Get to know Gustav Carlson before he retires to Goat Island
If not for COVID-19, The Comics Studies Society’s 3rd Annual Conference would have gotten underway on the Henderson State University campus on August 5, and one of the plenary speakers would have been Arkansas’s own Gustav Carlson.
Gustav is known for his comics set in Arkansas. Backwood Folk is “a sort of sequel to the folktales that are long lost or never told” in which a man returns to his hometown of Po’Dunk, Arkansas and “has to deal with wide-array of haunts, monsters, and impossible things that he only remembered as ghost stories and campfire tales.” His best known work, Eve of the Ozarks, takes place in the same region, but in the 1820s when Paw Duncan and his rambunctious young daughter Eve are pretty much the only humans in a wilderness inhabited by all sorts of monsters and spirits. But none of these creatures deter Eve and her best friend, a huge, impossibly old goat named Hieronymus, from having adventures because, as Eve says, “I do dang’rus stuff all the time!”
You can sample Eve of the Ozarks here:
Gustav’s latest comic, Tourist Unknown, ranges far afield from the natural state. As Gustav wrote in a post previewing the work – “Out of the Ozarks and onto the Universe.” Presenting the adventures of a young woman who does not know to which planet she might be transported next, or how long she will remain there, Gustav displays a prodigious imagination as he creates strange new cultures and bizarre settings.
You can sample Tourist Unknown here:
While, like most cartoonists, Gustav spends long hours hunched over his drawing board or drawing tablet, he still finds time to engage with his community.
For years Gustav has been drawing portraits at various events. In 2016, he began doing portraits as fundraisers for organizations such as the ACLU and Planned Parenthood. Recently, he did an intense charity portrait drive (Over 170 different people and pets!) that raised $3,947 for various groups supporting the Black Lives Matter movement, most significantly, local protester bail funds. “It was a total blast,” Gustav says, “and also had a nice side effect of helping me draw more and more unique faces in my own comics work.”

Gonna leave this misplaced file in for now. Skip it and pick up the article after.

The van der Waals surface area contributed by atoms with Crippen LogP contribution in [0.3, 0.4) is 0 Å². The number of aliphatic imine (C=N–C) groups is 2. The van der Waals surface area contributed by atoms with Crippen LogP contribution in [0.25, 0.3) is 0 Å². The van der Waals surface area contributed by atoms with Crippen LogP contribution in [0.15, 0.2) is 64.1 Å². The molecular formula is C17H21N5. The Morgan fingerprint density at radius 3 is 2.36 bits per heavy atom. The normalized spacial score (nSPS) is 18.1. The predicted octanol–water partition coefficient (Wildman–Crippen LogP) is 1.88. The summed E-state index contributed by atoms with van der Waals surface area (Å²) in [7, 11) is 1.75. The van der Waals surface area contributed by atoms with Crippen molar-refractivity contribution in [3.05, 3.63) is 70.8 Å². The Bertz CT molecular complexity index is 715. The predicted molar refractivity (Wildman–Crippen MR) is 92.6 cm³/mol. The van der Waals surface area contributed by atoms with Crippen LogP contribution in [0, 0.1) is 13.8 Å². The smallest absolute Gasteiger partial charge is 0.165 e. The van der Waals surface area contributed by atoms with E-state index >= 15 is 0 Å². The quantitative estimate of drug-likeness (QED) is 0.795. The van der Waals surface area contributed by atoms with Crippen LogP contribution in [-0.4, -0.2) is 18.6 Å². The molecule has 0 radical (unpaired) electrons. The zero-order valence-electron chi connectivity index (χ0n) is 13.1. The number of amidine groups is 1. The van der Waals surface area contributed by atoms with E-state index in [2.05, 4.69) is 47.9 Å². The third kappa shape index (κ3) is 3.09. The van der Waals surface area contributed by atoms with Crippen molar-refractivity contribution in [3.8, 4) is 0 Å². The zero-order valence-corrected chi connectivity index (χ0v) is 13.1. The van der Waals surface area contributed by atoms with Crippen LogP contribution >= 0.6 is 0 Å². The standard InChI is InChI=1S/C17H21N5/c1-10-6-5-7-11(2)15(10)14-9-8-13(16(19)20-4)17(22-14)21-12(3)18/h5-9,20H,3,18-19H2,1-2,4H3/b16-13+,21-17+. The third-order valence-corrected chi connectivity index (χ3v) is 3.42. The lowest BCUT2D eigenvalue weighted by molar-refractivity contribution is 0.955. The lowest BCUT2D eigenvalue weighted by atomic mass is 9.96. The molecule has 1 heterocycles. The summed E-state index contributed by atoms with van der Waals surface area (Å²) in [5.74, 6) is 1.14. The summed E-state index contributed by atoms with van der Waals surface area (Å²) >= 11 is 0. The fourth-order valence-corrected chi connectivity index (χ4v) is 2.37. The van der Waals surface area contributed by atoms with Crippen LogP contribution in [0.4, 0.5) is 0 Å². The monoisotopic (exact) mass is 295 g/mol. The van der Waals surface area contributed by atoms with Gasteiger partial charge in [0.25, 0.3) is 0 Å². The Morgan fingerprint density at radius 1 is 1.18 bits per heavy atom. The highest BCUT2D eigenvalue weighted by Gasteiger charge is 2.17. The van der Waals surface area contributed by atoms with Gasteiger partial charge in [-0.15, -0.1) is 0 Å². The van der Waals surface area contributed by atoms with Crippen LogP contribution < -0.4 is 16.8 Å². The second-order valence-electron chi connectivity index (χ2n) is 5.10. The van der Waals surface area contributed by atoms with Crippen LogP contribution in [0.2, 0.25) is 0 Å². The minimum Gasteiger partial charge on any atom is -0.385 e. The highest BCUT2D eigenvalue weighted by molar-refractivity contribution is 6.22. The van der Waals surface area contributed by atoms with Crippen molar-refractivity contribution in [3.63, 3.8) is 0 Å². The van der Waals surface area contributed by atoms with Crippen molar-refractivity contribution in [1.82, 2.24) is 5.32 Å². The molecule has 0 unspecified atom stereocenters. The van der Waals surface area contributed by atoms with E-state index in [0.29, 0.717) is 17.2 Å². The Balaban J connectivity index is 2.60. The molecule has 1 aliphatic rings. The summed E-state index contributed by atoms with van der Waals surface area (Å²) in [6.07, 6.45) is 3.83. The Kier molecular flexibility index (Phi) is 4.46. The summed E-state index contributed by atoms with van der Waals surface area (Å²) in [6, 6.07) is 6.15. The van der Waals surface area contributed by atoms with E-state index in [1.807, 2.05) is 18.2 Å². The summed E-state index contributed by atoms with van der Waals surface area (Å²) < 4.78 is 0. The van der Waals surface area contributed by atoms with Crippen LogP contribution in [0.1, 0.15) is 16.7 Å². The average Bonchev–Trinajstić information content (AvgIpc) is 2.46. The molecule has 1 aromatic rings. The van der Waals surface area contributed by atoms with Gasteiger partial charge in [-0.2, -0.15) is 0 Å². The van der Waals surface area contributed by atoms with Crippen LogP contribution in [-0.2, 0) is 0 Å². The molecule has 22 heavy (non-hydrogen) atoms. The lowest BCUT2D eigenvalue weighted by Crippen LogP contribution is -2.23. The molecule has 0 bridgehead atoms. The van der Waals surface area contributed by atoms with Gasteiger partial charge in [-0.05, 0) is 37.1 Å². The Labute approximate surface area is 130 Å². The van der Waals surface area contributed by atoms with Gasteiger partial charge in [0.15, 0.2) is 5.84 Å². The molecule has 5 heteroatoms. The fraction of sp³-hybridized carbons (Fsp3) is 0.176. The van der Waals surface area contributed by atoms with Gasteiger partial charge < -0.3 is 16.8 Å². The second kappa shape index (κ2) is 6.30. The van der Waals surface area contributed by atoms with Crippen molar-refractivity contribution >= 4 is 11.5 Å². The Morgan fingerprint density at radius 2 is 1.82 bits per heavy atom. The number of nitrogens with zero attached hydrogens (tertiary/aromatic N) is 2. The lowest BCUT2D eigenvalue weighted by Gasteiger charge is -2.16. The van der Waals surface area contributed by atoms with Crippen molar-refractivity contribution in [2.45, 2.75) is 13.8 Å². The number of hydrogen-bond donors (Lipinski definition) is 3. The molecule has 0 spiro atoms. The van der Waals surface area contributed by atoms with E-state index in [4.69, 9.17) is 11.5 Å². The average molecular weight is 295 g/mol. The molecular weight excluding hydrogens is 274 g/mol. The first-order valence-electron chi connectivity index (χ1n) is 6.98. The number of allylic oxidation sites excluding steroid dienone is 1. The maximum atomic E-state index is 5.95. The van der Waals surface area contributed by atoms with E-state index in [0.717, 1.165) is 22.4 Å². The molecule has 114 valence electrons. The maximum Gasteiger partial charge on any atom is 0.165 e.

Gustav notes that these portrait drives tend to be rather localized, and thus “it feels like you are drawing an entire community over the years. Which has a certain appeal to it. It builds a sense of kinship with your community.”
You can see the portraits here:
In 2019, Gustav was commissioned to create interactive iPad animations in which his character, The Curator, explicates seven key works in the “Men of Steel, Women of Wonder” exhibition at the Crystal Bridges Museum of American Art. He also served as the exhibition’s Featured Artisan, giving talks and workshops. This was a thought-provoking exhibition in which artists used variations on the iconic images of Superman and Wonder Woman “to explore national identity, American values, social politics, representation, and the concept of humanity.” You can learn more about the exhibition here:
Gustav is a proud son of Arkansas and gives back to the state in many ways, including the delightful elaborations of local lore in his comics.
This is Gustav’s official bio:
Born and raised on a goat farm on top a mountain in the Arkansas Ozarks, Gustav Carlson spent his days naming an increasing number of goats Gruff. Partially in fear of bridge trolls that run rampant in the hills, but mostly because it adequately described most the goats he knew. Since then the trolls have gone extinct, and the goats Gruff are in his past. To fill that constant void, he now draws comics. Eventually he plans to retire to Goat Island, a very real place.
And he swears it is mostly true.
The Comics Studies Society missed out on having a talented and engaging plenary speaker. The CSS and the HSU community did not get to hear from and interact with Gustav Carlson in person, but you can listen to one of his interviews here: